It is true that one might be both Muslim and antisemitic but not a Hizb supporter. But Murray picks on a Muslim who (at least on the evidence provided here) has given no indication that he is an antisemite.
The British boy band, One Direction, for instance, has five members. One of its members, Zayn Malik, happens to be a Muslim. When the Gaza war began, it was Zayn Malik alone, out of all five members of One Direction, who started tweeting hashtags to do with “FreePalestine.” They caused a media storm. The singers in One Direction are not generally known for their interest in geo-strategic issues. Is it coincidence that it was Malik and not any of his bandmates who felt compelled to weigh in on the side of the government in Gaza, led by the terrorist group Hamas, rather than on the side of the open, democratic nation-state of Israel?
Plenty of people tweeted #freepalestine and there seems no reason to assume that Zayn is any more of a Hamas fan than say Rihanna. Without evidence to the contrary, I assume that his tweet was motivated by sympathy for people in Gaza, and that his Muslim identity may have played some part in his interest. It’s particularly concerning that Murray continues:
Certainly, some of them are [Islamists], but many are simply enraged Muslims. Some – just like Zayn Malik of One Direction – are people whom you would ordinarily have described as models of integration. Yet if it comes to any action of Israel’s, they behave in a way no ordinary British person does or would.
Malik doesn’t seem particularly ‘enraged’ – unlike those who have targeted him with death threats – nor does his behaviour seem so alien to the ‘ordinary British person’ (a phrase which rather suggests a disconnect between being British and being Muslim). Plenty of non-Muslims are concerned about Gaza, and reflexively somewhat pro-Palestinian. And plenty of non-Muslim celebs articulate their feelings about I/P far more intemperately than Malik – Roger Waters is just one very obvious example.
Finally, it’s worth pointing out that Murray is completely wrong when he sneers:
The singers in One Direction are not generally known for their interest in geo-strategic issues.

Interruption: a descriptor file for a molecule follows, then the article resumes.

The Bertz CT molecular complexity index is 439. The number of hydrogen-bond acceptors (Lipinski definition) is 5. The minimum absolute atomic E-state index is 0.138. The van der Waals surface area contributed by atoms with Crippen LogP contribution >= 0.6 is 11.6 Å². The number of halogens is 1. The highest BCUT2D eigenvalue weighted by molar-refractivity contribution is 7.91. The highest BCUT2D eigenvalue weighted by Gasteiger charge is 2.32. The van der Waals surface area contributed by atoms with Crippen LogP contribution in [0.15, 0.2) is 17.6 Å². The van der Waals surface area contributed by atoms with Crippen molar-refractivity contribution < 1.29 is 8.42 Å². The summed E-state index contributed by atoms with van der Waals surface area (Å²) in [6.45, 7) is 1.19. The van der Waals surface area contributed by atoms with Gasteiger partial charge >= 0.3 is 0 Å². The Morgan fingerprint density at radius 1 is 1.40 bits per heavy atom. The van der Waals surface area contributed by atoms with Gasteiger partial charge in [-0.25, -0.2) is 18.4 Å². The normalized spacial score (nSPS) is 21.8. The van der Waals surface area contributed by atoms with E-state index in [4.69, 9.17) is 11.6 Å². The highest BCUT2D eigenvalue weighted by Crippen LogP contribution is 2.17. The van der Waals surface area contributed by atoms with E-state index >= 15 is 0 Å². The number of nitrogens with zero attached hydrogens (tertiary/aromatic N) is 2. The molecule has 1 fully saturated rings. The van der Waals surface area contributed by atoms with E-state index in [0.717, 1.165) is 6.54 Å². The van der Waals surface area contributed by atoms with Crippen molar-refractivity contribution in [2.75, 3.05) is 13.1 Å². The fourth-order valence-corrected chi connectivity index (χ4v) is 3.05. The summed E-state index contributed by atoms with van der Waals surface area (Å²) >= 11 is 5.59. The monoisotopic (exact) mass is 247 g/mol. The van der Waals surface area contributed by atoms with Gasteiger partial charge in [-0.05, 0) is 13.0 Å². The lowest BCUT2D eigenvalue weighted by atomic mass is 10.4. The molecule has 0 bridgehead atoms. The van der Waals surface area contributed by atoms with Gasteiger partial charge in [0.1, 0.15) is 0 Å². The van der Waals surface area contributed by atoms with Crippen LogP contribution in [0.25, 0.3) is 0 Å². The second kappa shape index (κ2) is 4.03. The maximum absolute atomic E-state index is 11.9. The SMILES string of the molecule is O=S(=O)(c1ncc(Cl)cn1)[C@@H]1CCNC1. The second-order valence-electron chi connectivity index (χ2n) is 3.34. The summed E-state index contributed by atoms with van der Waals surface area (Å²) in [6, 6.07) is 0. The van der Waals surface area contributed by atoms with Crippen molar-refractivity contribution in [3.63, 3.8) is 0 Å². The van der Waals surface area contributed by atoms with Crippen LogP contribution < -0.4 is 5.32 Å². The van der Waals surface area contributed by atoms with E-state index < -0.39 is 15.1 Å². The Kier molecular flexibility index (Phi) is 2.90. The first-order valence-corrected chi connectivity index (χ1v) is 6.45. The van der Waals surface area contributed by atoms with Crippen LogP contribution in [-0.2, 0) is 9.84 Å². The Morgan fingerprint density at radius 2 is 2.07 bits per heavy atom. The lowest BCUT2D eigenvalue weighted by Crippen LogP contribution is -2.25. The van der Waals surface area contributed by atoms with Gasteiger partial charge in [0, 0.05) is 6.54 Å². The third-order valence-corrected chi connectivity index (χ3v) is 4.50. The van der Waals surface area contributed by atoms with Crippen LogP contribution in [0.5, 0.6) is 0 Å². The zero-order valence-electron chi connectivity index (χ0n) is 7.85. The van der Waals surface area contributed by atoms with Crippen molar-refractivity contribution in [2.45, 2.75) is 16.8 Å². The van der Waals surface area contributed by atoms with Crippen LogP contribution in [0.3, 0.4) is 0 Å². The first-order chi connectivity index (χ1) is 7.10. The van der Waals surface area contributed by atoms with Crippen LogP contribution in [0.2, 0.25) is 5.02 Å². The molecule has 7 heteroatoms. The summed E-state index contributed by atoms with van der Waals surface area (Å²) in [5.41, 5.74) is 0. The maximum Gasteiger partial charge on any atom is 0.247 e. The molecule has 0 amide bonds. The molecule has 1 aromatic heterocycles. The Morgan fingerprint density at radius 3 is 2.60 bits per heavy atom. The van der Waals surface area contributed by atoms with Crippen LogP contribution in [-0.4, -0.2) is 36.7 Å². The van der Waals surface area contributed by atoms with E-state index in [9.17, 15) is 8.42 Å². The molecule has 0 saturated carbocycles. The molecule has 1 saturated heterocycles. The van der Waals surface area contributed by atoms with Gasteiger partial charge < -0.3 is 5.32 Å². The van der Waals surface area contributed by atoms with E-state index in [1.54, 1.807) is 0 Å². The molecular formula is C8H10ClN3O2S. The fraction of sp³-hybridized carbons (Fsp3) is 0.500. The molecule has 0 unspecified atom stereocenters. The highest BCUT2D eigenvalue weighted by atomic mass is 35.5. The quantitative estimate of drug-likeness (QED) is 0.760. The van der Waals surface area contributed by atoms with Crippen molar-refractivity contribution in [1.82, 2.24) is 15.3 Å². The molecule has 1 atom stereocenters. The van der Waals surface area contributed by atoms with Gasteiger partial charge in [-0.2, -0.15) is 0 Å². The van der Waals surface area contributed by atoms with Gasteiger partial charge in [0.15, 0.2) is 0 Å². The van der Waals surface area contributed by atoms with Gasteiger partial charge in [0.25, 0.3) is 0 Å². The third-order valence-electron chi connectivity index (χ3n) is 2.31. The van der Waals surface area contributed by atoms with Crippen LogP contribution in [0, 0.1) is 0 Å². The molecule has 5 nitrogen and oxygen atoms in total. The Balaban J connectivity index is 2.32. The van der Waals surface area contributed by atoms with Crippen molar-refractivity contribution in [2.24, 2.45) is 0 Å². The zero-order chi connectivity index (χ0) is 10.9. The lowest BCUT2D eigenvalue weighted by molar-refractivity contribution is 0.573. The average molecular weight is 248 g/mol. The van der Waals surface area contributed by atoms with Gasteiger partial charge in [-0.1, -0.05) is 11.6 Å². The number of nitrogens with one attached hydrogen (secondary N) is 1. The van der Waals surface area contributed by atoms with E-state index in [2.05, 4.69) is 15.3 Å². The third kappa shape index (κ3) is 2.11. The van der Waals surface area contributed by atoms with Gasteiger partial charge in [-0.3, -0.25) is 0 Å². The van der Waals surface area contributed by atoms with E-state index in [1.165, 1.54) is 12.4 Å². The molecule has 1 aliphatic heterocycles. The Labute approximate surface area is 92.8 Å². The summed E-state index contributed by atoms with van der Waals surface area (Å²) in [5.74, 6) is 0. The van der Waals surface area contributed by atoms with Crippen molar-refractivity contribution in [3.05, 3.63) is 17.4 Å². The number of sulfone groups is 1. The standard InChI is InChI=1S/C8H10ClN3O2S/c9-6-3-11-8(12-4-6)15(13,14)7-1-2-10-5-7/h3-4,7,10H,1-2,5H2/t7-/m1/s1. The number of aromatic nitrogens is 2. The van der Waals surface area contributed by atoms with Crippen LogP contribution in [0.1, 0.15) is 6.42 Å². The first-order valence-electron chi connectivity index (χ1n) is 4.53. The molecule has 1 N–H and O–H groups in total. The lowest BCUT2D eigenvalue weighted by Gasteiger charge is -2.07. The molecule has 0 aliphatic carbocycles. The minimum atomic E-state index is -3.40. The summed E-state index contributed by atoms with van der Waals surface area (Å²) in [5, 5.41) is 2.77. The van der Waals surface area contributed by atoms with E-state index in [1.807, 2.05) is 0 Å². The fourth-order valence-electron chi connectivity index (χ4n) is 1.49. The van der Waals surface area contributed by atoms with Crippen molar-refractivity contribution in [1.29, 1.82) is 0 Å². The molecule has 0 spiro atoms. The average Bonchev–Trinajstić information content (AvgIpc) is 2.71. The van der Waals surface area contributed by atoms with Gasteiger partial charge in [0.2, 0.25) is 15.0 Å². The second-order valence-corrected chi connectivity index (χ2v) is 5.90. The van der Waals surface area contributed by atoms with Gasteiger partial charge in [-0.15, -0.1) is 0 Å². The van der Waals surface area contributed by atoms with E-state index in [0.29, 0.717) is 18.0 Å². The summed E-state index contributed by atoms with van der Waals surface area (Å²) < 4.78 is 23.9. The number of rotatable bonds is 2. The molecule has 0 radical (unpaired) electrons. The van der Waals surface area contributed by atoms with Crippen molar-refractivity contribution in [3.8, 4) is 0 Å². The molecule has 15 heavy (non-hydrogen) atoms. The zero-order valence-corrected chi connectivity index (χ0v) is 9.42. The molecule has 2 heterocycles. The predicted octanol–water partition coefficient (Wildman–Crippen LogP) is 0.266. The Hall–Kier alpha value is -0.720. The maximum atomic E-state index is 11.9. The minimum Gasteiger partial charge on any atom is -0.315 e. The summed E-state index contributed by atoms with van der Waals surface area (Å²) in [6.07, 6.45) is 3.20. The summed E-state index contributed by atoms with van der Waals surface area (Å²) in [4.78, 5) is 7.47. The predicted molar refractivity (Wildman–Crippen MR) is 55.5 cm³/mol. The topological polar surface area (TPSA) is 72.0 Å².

Harry Styles, the best known member of the band, has a reputation for being a supporter of Israel, and caused controversy when he brandished a hammer with an Israeli flag at a recent concert.
During one of his recent concerts, Harry asked his fans to hand him a huge inflatable hammer, which had an Israeli flag on it. The singer simply sung his song by waving that hammer and did not shout any slogans for pro-Israel. But his actions were enough to cause the furor.
The whole scenario started when Ben Wintson, producer and director of number of One Direction songs, tweeted a link to an article on Huffington Post titled, “Why I’m Pro-Israeli AND Pro-Palestinian.” The article was reportedly noticed by Harry and he followed the writer of the article Lliana Bird on Twitter. This prompted many of his fans to think that Harry is pro-Israel.
This isn’t just a recent interest – he used the hashtag #prayforIsrael back in 2012. Styles also has a strong interest in Judaism. He fasted on Yom Kippur last year, and was reported to be learning Hebrew at one point. According to the Jewish Chronicle:
He also regularly tweets in Yiddish; wore a silver Star of David around his neck at the Teen Choice Awards this year; and is a regular at pan-asian kosher restaurant Met Su Yan in Golders Green.
In the light of his clear interest in the topic, his deliberate decision last month to take the Israel-themed hammer from a fan and use it as a prop could be seen as a more forceful, more striking, comment on the conflict than Malik’s rather formulaic tweet.
Returning to Liddle and Murray – for those who are Muslims and/or bien pensant leftists, a tendency to downplay problems such as antisemitism is in part a defence mechanism against anti-Muslim bigotry. It’s important to engage unflinchingly with all illiberalism (and, although he’s made some very controversial statements in the past, Murray can do this well). However exaggeration of Muslim antisemitism isn’t the right response, and can itself feed illiberalism of a different kind.